Quote:
1515.3 Can an application be withdrawn after a claimant dies?
After the claimant's death, an application may be withdrawn, regardless of whether we have made a decision on it if:
The application was for retirement benefits that would be reduced because of the claimant's age;
The claimant died before we certified his or her benefit entitlement to the Treasury Department for payment;
A written request for withdrawal is filed by or for the person eligible for widow(er)'s benefits based on the claimant's earnings; and
The conditions in (A) and (B) of the above section are met.

Does this mean that one spouse can undo the deal after the other spouses death and increase benefits? It looks like it.

I get the basic idea of Intercst's article. My brain is not fired up yet... It is early in the morning and I am grappling with all of the considerations and the potential implications. It seems to get a little more complicated when a spouse is in the picture.

Two scenarios assuming the payback money is available:
  1. Spouse 1 dies early. Spouse 2 keeps the money drawn. Or Spouse 2 resets if there appears to be an advantage. How does spouse 2 determine if there is an advantage to reset? One part of the decision is their health which might help predict longevity. This is still a difficult thing to predict.
  2. Both Spouses die early. The heirs benefit if the money was not spent.
So how does a couple actually benefit from this situation. Only if they believe they are getting ready to die.



I am going to have to have a few more cups of coffee and think this one out.
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Old 09-02-2007, 08:33 AM   #14
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Fire'd@51: I do not think any amended returns need be filed as line 67 of 1040 appears to be there just for this purpose.

I actually did some Excel and paper and pencil on this and came up with this; projected it to my age 70: SS received $172K (the Gross Payback Amount); amount taxed $113K (notice it is not exactly 85%); tax refund amount (@ 15% of the payback amount; which I project to be correct) $17K. There actually will be a tax credit carry forward to the next year and part of the following year. So what would be the gain on this plan? Tax Refund $17K (previously mentioned); Interest on previous benefits at 5.7% (my personal rate on benefits in CD's) $46K. So this makes the net out of pocket expense to do this $109K ($172-17-46=$109K). How long to recover the net payback amount ($109K divided by the $7K annual increase in benefits = about 15.5 years). So if at age 70 you think you will make it beyond age 85 year it would pay, if not don't. I know this is a "quick calculation" and may need some tweaking but it gave me some idea of what it would would entail it also makes me think it would really be not worth the effort. The $172K payback if kept in CD's (and not repaid) should spin off about the same rate as now which would be about $9.8K which tends to make the effort mute.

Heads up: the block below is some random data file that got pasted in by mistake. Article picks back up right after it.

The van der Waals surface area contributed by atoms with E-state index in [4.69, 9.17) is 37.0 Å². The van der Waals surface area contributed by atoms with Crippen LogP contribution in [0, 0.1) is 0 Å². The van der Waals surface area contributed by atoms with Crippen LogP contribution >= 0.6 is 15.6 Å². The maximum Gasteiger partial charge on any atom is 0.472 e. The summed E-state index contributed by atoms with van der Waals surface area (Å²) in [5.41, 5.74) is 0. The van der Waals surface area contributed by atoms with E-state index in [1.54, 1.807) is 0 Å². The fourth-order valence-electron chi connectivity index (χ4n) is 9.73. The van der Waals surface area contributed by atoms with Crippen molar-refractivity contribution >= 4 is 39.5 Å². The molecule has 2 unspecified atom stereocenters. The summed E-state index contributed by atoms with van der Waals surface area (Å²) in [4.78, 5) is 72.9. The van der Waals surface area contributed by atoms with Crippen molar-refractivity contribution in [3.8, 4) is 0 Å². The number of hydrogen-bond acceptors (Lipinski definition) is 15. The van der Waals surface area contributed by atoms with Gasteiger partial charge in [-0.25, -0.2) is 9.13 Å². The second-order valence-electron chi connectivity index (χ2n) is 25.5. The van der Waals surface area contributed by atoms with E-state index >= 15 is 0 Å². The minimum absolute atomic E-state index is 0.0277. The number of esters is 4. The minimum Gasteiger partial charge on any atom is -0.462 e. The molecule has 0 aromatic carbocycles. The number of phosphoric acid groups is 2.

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Old 09-02-2007, 12:17 PM   #15
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Originally Posted by R Wood View Post
Fire'd@51: I do not think any amended returns need be filed as line 67 of 1040 appears to be there just for this purpose.
I'm not sure about this. I always thought Line 67 was for the case where having more than one employer in a given year resulted in excess SS withholding. Intercst's example says this is reported on Line 70c which is Form 8885, but Form 8885 appears to deal with a tax credit for health insurance. :confused:

Quote:
Originally Posted by R Wood View Post